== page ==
After weeks filled with many specialist and doctor appointments, I was faced with the reality that my entire life was different. I was put on a lifelong treatment of Coumadin (an oral blood thinner). This changed the amount of vitamin k I could intake, the types of medicine I would be able to have, and began to thin my blood so much that a mere paper cut would bleed for five minutes and a small bruise would last for weeks.
I began my sophomore semester of college in the fall, and had to watch how long I was sitting in class. I had to walk around campus with a bright white compression stocking on. At the time, I hated that I had to wear it because everyone would stare. I became angry that my entire life had to change because of a blood clot. I spent a year or two battling with feelings of self-doubt, pity, disappointment, and resentment. I was dealing with so much while other college students were busy deciding what they were going to do with their Friday night.
It took a lot of time, support, and healing to come to terms with my new life. I got there eventually.
Fast forward six years and I have now recently made a huge decision that will affect me and my future children and family.
From the day I was diagnosed with Factor V, many doctors and specialists assured me that my children were guaranteed to have the same genetic mutation. I could not imagine wanting that life for my child or any child. I did not want my children to wear a stocking. I did not want them to be forced to get blood drawn every 3 – 4 weeks. I did not want them to have to be scared of throwing a blood clot every day of their lives.
Because of the many risks associated with pregnancy and childbirth (for me as well as my children) I wanted to avoid the chance of pregnancy and any of the risks associated with it. After years of contemplating and dealing with the conflicting positive and negative feelings towards the situation, I met an amazing doctor who helped me feel confident and brave enough to make the right decision for me. I decided to get my tubes tied. I scheduled appointments with genetic counselors and specialists who provided me with every piece of information they could to help ensure I was making the right decision. In the end, the support of my family and friends helped me make the best decision I could for myself and my future children. I followed through on the surgery just three days ago.
I had the tubal on March 21, 2014 and unfortunately threw another small clot in my calf. When I found the blood clot, I instantly filled up with feelings of fear and hurt. I was angry that this decision I painfully made was only going to cause more pain and suffering. I will forever live with this diagnosis and I now had to suffer the consequences of my decision.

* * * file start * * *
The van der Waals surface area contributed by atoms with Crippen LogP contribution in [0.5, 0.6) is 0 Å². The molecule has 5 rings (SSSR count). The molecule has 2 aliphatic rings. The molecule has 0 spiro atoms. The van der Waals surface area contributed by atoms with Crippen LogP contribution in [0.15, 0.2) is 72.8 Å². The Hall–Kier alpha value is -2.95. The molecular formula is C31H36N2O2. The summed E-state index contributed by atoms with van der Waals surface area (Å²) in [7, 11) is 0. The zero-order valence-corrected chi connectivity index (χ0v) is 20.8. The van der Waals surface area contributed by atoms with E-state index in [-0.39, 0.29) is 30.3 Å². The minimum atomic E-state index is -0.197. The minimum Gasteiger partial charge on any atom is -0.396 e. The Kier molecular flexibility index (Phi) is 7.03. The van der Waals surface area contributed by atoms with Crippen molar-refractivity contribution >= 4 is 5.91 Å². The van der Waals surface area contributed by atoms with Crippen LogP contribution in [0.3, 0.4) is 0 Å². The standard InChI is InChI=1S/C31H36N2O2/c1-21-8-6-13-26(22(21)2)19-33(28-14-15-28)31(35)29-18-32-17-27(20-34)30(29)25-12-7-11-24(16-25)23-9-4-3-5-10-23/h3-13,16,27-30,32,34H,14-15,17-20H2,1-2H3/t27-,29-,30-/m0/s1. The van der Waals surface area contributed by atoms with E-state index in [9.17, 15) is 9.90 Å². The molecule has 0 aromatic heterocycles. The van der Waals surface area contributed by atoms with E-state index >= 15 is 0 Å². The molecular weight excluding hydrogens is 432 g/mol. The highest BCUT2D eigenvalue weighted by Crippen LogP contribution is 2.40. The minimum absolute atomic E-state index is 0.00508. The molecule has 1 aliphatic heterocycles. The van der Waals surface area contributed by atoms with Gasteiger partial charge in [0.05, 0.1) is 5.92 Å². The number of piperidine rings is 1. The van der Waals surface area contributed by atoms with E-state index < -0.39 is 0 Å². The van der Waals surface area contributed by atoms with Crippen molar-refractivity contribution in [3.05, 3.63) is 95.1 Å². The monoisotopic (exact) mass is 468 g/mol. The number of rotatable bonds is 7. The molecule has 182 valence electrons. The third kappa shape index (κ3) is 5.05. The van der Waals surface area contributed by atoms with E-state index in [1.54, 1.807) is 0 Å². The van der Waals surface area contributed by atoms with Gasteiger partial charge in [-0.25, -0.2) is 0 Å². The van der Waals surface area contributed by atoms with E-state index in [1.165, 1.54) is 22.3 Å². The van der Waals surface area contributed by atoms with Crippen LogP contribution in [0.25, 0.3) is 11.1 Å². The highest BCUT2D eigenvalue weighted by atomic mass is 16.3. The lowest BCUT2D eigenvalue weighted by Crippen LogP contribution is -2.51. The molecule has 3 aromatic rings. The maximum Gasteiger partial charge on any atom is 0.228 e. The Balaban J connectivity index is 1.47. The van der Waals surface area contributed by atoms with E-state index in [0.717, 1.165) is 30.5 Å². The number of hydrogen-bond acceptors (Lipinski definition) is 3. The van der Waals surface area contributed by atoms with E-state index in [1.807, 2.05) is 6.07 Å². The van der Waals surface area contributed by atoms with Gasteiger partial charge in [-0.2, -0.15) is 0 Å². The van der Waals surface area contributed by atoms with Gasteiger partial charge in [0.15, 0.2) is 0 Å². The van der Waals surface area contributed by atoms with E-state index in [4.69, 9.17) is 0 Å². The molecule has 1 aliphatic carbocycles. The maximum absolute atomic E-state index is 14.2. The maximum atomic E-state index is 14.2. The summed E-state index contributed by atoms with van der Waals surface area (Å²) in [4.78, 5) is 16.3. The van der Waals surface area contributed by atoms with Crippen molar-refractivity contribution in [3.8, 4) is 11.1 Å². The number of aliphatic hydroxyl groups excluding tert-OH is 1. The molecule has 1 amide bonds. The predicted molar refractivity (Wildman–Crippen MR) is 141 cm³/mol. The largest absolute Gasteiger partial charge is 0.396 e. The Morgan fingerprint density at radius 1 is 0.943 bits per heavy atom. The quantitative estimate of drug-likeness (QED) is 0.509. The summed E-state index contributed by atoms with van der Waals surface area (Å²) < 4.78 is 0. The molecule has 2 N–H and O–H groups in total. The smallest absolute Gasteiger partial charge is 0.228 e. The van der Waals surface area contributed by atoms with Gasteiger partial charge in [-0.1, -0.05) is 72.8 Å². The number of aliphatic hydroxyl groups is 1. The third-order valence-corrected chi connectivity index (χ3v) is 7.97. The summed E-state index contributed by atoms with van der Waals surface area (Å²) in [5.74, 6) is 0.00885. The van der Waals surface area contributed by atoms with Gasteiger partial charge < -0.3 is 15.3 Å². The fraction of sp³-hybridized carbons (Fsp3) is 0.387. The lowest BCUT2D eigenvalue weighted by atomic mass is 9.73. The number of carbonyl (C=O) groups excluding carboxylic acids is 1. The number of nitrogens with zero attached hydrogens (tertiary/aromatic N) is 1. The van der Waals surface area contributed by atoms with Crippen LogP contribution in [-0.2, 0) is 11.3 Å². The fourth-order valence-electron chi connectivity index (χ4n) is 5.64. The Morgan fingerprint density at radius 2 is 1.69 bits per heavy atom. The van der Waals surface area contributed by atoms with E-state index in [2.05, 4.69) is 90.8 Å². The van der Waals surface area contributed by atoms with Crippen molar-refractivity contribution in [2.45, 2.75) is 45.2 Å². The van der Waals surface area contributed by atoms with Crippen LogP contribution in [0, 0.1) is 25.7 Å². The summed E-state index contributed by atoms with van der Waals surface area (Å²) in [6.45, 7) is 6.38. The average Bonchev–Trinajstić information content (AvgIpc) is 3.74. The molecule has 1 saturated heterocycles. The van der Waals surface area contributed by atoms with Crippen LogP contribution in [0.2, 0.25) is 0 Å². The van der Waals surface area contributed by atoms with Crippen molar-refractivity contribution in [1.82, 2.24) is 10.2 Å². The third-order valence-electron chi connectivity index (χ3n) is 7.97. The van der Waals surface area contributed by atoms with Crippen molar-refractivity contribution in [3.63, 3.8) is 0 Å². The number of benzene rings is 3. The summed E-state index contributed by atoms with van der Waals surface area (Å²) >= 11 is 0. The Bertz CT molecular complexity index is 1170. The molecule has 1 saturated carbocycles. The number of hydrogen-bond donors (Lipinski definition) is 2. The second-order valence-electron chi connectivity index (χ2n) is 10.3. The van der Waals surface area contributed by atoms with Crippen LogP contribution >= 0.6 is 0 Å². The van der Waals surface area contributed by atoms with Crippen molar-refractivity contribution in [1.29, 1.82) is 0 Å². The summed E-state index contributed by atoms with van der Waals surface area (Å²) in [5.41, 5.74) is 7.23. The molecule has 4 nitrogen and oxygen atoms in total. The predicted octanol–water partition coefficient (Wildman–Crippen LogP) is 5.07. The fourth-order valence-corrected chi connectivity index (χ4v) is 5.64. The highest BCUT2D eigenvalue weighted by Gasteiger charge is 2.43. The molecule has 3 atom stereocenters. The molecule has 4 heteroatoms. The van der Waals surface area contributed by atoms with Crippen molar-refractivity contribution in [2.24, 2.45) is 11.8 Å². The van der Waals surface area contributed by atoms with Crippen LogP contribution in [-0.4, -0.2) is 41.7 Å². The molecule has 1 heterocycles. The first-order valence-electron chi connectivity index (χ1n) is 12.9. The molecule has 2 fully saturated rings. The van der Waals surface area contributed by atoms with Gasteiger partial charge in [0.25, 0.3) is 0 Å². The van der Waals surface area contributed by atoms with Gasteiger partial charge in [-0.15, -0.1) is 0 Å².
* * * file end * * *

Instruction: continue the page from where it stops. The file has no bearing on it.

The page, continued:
The first time I had a blood clot, I was unsure of what was going to happen. Now that I knew what could happen, I was terrified. Once again, my life could be changed, or even cut short before I had the chance to experience a lot of things that life might have in store for me in the future.
Thankfully my uncle came to my rescue again and saw me as soon as he could. He assured me that this time the clot was not as concerning. Since we know how my body reacts, we can solve this problem. I will now spend the next week receiving Lovanox shots in my stomach twice a day as well as taking Coumadin to help thin my blood and dissolve the clot.
There are many times I return to the “life isn’t fair” feeling, but at the end of the day I am thankful for the amount of support I receive from my family and friends. I can ignore the stocking I wear every day. I can deal with the pills I take every night. I can cope with getting blood work done every couple weeks. I can survive and thrive knowing that the consequences could be so much worse. The blood clot and damaged veins are painful and ache each and every day – but at the end of the day I am here, wearing my stocking, and thankful for the life I was given.
Jennifer and her friend, Katie Martin, are doing everything they can to help raise awareness about blood clots and make a difference in the lives of others facing this often devastating diagnosis, including walking on the Stop the Clot team in NYC on June 7, 2014.
Jennifer and Katie have a fundraising page to raise money for the National Blood Clot Alliance. Please check it out, share and donate if you are able: www.grouprev.com/factorvfighters. Good luck Jennifer and Katie, we will be cheering for you.